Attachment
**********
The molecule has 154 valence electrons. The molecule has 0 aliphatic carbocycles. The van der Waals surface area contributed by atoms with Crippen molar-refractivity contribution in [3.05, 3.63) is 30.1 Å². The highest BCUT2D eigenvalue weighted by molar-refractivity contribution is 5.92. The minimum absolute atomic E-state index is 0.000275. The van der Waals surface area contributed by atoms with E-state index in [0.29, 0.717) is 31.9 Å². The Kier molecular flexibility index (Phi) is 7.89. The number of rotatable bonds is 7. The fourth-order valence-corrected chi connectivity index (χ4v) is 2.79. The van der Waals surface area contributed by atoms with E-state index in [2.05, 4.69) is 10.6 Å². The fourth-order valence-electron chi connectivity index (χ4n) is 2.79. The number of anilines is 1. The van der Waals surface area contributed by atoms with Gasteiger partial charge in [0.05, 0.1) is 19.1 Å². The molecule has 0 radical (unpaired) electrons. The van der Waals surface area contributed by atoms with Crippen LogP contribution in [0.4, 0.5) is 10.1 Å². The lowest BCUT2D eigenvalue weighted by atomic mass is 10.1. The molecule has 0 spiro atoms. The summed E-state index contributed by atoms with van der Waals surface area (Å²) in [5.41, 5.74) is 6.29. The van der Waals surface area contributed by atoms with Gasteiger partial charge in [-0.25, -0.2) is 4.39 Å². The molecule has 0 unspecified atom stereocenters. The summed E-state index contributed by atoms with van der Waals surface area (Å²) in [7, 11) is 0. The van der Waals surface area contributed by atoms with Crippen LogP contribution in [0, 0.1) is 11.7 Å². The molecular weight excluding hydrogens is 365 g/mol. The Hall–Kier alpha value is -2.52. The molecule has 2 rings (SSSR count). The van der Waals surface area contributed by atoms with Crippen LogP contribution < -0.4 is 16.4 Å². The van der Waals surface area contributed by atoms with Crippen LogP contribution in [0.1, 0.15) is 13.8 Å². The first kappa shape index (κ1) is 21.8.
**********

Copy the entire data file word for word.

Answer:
The molecule has 154 valence electrons. The molecule has 0 aliphatic carbocycles. The van der Waals surface area contributed by atoms with Crippen molar-refractivity contribution in [3.05, 3.63) is 30.1 Å². The highest BCUT2D eigenvalue weighted by molar-refractivity contribution is 5.92. The minimum absolute atomic E-state index is 0.000275. The van der Waals surface area contributed by atoms with E-state index in [0.29, 0.717) is 31.9 Å². The Kier molecular flexibility index (Phi) is 7.89. The number of rotatable bonds is 7. The fourth-order valence-corrected chi connectivity index (χ4v) is 2.79. The van der Waals surface area contributed by atoms with E-state index in [2.05, 4.69) is 10.6 Å². The fourth-order valence-electron chi connectivity index (χ4n) is 2.79. The number of anilines is 1. The van der Waals surface area contributed by atoms with Gasteiger partial charge in [0.05, 0.1) is 19.1 Å². The molecule has 0 radical (unpaired) electrons. The van der Waals surface area contributed by atoms with Crippen LogP contribution in [0.4, 0.5) is 10.1 Å². The lowest BCUT2D eigenvalue weighted by atomic mass is 10.1. The molecule has 0 spiro atoms. The summed E-state index contributed by atoms with van der Waals surface area (Å²) in [5.41, 5.74) is 6.29. The van der Waals surface area contributed by atoms with Gasteiger partial charge in [-0.25, -0.2) is 4.39 Å². The molecule has 0 unspecified atom stereocenters. The summed E-state index contributed by atoms with van der Waals surface area (Å²) in [7, 11) is 0. The van der Waals surface area contributed by atoms with Crippen LogP contribution in [0, 0.1) is 11.7 Å². The molecular weight excluding hydrogens is 365 g/mol. The Hall–Kier alpha value is -2.52. The molecule has 2 rings (SSSR count). The van der Waals surface area contributed by atoms with Crippen LogP contribution < -0.4 is 16.4 Å². The van der Waals surface area contributed by atoms with Crippen LogP contribution in [0.1, 0.15) is 13.8 Å². The first kappa shape index (κ1) is 21.8.